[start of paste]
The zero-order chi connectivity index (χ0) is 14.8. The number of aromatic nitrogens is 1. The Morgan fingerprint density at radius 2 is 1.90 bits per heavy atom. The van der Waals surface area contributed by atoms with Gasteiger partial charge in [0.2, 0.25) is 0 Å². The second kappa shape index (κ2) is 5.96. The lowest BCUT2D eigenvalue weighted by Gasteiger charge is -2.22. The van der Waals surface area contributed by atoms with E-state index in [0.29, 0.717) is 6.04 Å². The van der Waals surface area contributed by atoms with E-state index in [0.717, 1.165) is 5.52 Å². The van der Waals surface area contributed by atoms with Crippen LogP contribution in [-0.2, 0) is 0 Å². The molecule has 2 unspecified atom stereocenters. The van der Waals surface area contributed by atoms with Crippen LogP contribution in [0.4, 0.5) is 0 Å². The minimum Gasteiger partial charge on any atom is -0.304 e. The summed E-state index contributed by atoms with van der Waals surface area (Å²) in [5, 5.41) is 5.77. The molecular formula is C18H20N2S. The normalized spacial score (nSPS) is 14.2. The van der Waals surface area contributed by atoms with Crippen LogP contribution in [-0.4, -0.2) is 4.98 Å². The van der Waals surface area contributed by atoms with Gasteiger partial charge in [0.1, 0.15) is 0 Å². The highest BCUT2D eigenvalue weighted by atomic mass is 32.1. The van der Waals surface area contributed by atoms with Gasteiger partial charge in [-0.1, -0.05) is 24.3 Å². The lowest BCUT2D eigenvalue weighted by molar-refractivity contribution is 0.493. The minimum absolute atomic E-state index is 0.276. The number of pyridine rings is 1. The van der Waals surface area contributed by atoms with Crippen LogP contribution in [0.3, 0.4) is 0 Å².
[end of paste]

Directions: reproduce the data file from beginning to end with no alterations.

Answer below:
The zero-order chi connectivity index (χ0) is 14.8. The number of aromatic nitrogens is 1. The Morgan fingerprint density at radius 2 is 1.90 bits per heavy atom. The van der Waals surface area contributed by atoms with Gasteiger partial charge in [0.2, 0.25) is 0 Å². The second kappa shape index (κ2) is 5.96. The lowest BCUT2D eigenvalue weighted by Gasteiger charge is -2.22. The van der Waals surface area contributed by atoms with E-state index in [0.29, 0.717) is 6.04 Å². The van der Waals surface area contributed by atoms with E-state index in [0.717, 1.165) is 5.52 Å². The van der Waals surface area contributed by atoms with Crippen LogP contribution in [-0.2, 0) is 0 Å². The molecule has 2 unspecified atom stereocenters. The van der Waals surface area contributed by atoms with Crippen LogP contribution in [0.4, 0.5) is 0 Å². The minimum Gasteiger partial charge on any atom is -0.304 e. The summed E-state index contributed by atoms with van der Waals surface area (Å²) in [5, 5.41) is 5.77. The molecular formula is C18H20N2S. The normalized spacial score (nSPS) is 14.2. The van der Waals surface area contributed by atoms with Crippen LogP contribution in [-0.4, -0.2) is 4.98 Å². The van der Waals surface area contributed by atoms with Gasteiger partial charge in [0.1, 0.15) is 0 Å². The highest BCUT2D eigenvalue weighted by atomic mass is 32.1. The van der Waals surface area contributed by atoms with Gasteiger partial charge in [-0.1, -0.05) is 24.3 Å². The lowest BCUT2D eigenvalue weighted by molar-refractivity contribution is 0.493. The minimum absolute atomic E-state index is 0.276. The number of pyridine rings is 1. The van der Waals surface area contributed by atoms with Crippen LogP contribution in [0.3, 0.4) is 0 Å².